I’ll admit it. I haven’t been getting along with that gracious knight from La Mancha, Don Quixote. Despite all the wonderful discussion going on, and the headway being made by the rest of the crew at Tilting at Windmills, I’ve been lagging terribly behind. If I’d been following the agreed schedule – 50 pages a week – I’d be past the mid-way point by now and into Part 2 of the novel; I’d surely know what all the fuss was about.
But, last Saturday, by the end of week 6 of the project, I was still dawdling around page 120. Why? Possibly, because I was reading it too slowly and only one or two days a week; possibly because the book is so heavy and I didn’t want to carry it around. But also because, yes, I was a little disappointed in it – dare I say, bored? The story began well, with the naming of Rocciante, the production of the tin-pot armour and the recruitment of Sancho Panza, and it moved swiftly in the first 50 or so pages with the iconic windmill scene and the conflagration of the books of Chivalry. Before long, however, I felt like Cervantes was settling into a somewhat predictable pattern: Don Quixote encounters an ordinary circumstance, re-envisions it as cause for chivalry, takes some ridiculous action, before ending with a broken head and wounded pride. This kind of repetition doesn’t seem to stand slow-reading; I felt as though I were re-reading the same 20 pages everytime I picked up the book!
Finally, this weekend in a fit of frustration, I took action. I was going to visit my parents and decided that Don Quixote would be my sole companion for the train journey and for all my reading through Saturday and Sunday, evening and morning. (This sounds truly terrifying to me now, but was actually only a return to the mono-reading of my pre-blog years.) By Sunday I’d rip-roared my way through to page 266, despite a hectic social schedule and a (very fruitful) birthday shopping trip with my mum. And I’d discovered something essential about DQ – you have to eat him up. Reading for an hour at a stretch, rather than for two minutes snatched here and there, I began to realise that Cervantes’ writing is best taken in plentiful spoonfuls, if not shovelfuls. He is so discursive, so genial, so…relaxed a writer that, imbibed sparingly, DQ seems positively snail-paced; but given adequate time and space to breath, it becomes something else entirely. Expansive, deprecating, knowing. I feel like a blessed convert. Thank goodness since I have nigh on 750 pages to go and I’m determined to finish!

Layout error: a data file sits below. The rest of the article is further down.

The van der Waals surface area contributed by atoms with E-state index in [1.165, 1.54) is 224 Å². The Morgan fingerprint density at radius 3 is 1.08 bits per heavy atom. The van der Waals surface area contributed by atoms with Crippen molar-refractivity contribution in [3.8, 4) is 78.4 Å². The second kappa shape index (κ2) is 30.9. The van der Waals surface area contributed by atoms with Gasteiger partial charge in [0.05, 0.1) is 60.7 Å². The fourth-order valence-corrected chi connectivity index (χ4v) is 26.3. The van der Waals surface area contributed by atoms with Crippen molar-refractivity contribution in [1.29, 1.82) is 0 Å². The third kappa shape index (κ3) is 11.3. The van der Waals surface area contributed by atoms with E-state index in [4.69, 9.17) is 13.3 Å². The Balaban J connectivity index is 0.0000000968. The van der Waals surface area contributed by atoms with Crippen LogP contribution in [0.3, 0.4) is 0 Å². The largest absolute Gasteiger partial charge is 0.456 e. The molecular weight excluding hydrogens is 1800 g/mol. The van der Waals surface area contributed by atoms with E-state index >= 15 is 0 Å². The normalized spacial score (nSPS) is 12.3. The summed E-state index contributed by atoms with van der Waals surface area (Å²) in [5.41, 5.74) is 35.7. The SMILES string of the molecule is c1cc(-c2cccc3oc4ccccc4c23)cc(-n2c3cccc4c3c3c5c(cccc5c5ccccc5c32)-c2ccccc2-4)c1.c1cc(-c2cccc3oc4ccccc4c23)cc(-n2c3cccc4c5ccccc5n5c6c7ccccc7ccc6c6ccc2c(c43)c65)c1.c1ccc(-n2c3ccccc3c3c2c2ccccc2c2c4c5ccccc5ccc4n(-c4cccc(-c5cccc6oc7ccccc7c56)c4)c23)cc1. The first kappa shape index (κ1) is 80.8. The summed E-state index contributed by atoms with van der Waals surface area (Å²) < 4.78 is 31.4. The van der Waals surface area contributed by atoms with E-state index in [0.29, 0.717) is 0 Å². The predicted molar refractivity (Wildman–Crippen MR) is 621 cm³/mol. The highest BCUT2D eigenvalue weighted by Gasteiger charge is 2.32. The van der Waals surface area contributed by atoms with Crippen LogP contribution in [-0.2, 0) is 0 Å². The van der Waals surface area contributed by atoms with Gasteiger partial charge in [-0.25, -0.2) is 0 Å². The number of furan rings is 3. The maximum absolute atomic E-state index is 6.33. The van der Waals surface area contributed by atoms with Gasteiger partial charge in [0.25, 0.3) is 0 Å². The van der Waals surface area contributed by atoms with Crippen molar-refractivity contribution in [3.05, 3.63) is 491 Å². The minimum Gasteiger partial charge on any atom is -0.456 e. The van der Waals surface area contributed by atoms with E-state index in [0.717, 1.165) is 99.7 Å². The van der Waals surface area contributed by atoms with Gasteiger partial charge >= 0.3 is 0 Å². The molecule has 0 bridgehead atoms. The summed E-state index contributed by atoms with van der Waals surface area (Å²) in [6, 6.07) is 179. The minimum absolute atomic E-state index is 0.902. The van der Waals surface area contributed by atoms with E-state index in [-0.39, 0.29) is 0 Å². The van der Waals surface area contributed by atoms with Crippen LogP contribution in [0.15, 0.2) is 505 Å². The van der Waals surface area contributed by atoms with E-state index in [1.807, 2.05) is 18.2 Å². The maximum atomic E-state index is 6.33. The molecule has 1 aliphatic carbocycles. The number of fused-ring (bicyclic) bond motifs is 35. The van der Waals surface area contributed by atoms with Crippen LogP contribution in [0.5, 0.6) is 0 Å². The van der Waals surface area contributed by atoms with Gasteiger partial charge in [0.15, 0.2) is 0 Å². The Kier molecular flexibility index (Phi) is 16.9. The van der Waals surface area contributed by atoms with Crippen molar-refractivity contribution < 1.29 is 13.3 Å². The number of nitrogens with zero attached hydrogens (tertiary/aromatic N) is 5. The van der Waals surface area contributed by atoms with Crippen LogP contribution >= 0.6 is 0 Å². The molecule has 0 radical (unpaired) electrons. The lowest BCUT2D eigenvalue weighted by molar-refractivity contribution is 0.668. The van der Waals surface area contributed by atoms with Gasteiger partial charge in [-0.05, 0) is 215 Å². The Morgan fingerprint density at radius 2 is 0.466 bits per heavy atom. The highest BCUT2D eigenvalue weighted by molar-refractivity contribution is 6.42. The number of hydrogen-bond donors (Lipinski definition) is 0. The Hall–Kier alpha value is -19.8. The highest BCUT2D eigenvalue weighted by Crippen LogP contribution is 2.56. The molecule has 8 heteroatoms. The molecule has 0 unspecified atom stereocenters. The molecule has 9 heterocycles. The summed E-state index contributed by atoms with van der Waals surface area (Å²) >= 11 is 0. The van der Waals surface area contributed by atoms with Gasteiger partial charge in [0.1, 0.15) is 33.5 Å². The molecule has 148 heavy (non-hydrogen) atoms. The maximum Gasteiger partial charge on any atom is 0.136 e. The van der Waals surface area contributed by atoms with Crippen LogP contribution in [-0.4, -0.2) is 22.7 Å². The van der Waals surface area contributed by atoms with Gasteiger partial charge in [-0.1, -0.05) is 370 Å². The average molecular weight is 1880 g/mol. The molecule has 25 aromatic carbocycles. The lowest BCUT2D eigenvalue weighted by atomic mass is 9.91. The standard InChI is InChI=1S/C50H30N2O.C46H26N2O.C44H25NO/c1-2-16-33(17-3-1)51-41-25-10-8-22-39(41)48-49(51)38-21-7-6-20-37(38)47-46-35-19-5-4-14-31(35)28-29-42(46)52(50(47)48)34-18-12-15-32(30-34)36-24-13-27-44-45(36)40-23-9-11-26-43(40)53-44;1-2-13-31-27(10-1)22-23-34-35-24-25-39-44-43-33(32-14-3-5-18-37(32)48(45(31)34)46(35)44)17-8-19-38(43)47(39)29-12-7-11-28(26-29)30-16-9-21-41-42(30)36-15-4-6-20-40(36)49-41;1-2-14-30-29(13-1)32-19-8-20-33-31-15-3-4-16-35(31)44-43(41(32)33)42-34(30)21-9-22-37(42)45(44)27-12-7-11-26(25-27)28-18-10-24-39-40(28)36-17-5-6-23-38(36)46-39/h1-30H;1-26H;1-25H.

Now it may be that I’ve just reached a bit of the book that takes my fancy – DQ has been making his false penance in the mountains and we’ve just met the Jekyll/Hyde-esque Cardenio and the wonderfully feisty Dorotea (the second woman in the novel to catch my fancy after Marcela and methinks Cervantes does an excellent line in determined female characters) – but then again, I think not. Rather, it seems to me that just by spending more time with Don Quixote, and coming to terms with it as a novel and as a narrative, rather than as an education-project in progress, I’ve come to know, appreciate and understand it better. I also feel like I’m starting to see the logic (or rather, the non-logic) of our hero – its about saying, not seeing! – and beginning to comprehend the book’s context and implications. More on all this another time though. I was wondering, instead: did anyone else feel apathetic in the beginning? Or weighed down by the repetitiveness? Or squished under the pressure of reading a novel to a schedule? Tell me I’m not alone!
(Cross-posted at Tilting at Windmills)